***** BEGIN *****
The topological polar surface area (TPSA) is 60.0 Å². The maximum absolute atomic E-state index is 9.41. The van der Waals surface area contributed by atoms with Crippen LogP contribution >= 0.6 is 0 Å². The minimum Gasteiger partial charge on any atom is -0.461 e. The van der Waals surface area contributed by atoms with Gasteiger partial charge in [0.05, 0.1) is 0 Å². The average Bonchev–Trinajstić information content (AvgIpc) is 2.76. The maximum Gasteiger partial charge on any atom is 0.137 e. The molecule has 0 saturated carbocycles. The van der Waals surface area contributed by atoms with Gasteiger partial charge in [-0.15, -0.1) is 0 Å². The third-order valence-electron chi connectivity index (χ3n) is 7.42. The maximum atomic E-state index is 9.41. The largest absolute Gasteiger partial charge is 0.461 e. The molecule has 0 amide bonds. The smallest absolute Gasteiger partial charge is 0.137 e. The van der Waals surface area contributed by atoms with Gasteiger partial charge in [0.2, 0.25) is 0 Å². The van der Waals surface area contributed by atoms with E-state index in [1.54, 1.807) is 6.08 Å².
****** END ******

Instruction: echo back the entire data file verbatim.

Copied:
The topological polar surface area (TPSA) is 60.0 Å². The maximum absolute atomic E-state index is 9.41. The van der Waals surface area contributed by atoms with Crippen LogP contribution >= 0.6 is 0 Å². The minimum Gasteiger partial charge on any atom is -0.461 e. The van der Waals surface area contributed by atoms with Gasteiger partial charge in [0.05, 0.1) is 0 Å². The average Bonchev–Trinajstić information content (AvgIpc) is 2.76. The maximum Gasteiger partial charge on any atom is 0.137 e. The molecule has 0 saturated carbocycles. The van der Waals surface area contributed by atoms with Gasteiger partial charge in [-0.15, -0.1) is 0 Å². The third-order valence-electron chi connectivity index (χ3n) is 7.42. The maximum atomic E-state index is 9.41. The largest absolute Gasteiger partial charge is 0.461 e. The molecule has 0 amide bonds. The smallest absolute Gasteiger partial charge is 0.137 e. The van der Waals surface area contributed by atoms with Gasteiger partial charge in [0.2, 0.25) is 0 Å². The van der Waals surface area contributed by atoms with E-state index in [1.54, 1.807) is 6.08 Å².